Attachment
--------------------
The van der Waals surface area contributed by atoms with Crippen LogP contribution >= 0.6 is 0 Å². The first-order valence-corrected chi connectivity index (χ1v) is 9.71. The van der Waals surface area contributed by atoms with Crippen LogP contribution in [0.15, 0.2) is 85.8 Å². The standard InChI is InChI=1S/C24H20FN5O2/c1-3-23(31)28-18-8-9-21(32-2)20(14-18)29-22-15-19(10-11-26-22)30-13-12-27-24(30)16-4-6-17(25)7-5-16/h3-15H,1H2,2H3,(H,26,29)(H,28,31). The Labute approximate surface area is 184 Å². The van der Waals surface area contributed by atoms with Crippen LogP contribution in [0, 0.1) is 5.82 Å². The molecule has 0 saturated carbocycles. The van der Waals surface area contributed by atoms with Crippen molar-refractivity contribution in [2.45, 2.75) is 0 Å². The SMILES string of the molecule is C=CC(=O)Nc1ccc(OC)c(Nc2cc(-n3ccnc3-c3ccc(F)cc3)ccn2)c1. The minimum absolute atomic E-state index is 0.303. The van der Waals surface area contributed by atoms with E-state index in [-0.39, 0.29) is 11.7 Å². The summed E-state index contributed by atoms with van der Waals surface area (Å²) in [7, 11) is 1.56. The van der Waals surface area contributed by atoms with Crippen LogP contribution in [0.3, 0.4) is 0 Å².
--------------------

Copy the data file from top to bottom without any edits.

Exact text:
The van der Waals surface area contributed by atoms with Crippen LogP contribution >= 0.6 is 0 Å². The first-order valence-corrected chi connectivity index (χ1v) is 9.71. The van der Waals surface area contributed by atoms with Crippen LogP contribution in [0.15, 0.2) is 85.8 Å². The standard InChI is InChI=1S/C24H20FN5O2/c1-3-23(31)28-18-8-9-21(32-2)20(14-18)29-22-15-19(10-11-26-22)30-13-12-27-24(30)16-4-6-17(25)7-5-16/h3-15H,1H2,2H3,(H,26,29)(H,28,31). The Labute approximate surface area is 184 Å². The van der Waals surface area contributed by atoms with Crippen LogP contribution in [0, 0.1) is 5.82 Å². The molecule has 0 saturated carbocycles. The van der Waals surface area contributed by atoms with Crippen molar-refractivity contribution in [2.45, 2.75) is 0 Å². The SMILES string of the molecule is C=CC(=O)Nc1ccc(OC)c(Nc2cc(-n3ccnc3-c3ccc(F)cc3)ccn2)c1. The minimum absolute atomic E-state index is 0.303. The van der Waals surface area contributed by atoms with E-state index in [-0.39, 0.29) is 11.7 Å². The summed E-state index contributed by atoms with van der Waals surface area (Å²) in [7, 11) is 1.56. The van der Waals surface area contributed by atoms with Crippen LogP contribution in [0.3, 0.4) is 0 Å².